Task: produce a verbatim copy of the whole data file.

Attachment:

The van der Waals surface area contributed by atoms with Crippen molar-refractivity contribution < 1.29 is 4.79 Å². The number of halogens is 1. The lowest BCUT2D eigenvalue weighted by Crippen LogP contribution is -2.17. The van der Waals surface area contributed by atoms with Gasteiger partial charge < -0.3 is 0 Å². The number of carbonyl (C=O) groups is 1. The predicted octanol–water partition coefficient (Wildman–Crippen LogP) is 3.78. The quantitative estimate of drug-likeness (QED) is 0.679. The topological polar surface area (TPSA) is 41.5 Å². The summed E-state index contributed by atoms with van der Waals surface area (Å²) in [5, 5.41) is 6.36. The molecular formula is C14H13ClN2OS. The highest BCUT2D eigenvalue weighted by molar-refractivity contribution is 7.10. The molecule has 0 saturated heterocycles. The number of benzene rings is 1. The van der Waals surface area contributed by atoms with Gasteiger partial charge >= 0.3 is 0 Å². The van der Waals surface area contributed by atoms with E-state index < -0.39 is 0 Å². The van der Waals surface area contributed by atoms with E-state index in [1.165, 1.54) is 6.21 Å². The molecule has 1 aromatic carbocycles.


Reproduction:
The van der Waals surface area contributed by atoms with Crippen molar-refractivity contribution < 1.29 is 4.79 Å². The number of halogens is 1. The lowest BCUT2D eigenvalue weighted by Crippen LogP contribution is -2.17. The van der Waals surface area contributed by atoms with Gasteiger partial charge < -0.3 is 0 Å². The number of carbonyl (C=O) groups is 1. The predicted octanol–water partition coefficient (Wildman–Crippen LogP) is 3.78. The quantitative estimate of drug-likeness (QED) is 0.679. The topological polar surface area (TPSA) is 41.5 Å². The summed E-state index contributed by atoms with van der Waals surface area (Å²) in [5, 5.41) is 6.36. The molecular formula is C14H13ClN2OS. The highest BCUT2D eigenvalue weighted by molar-refractivity contribution is 7.10. The molecule has 0 saturated heterocycles. The number of benzene rings is 1. The van der Waals surface area contributed by atoms with Gasteiger partial charge >= 0.3 is 0 Å². The van der Waals surface area contributed by atoms with E-state index < -0.39 is 0 Å². The van der Waals surface area contributed by atoms with E-state index in [1.165, 1.54) is 6.21 Å². The molecule has 1 aromatic carbocycles.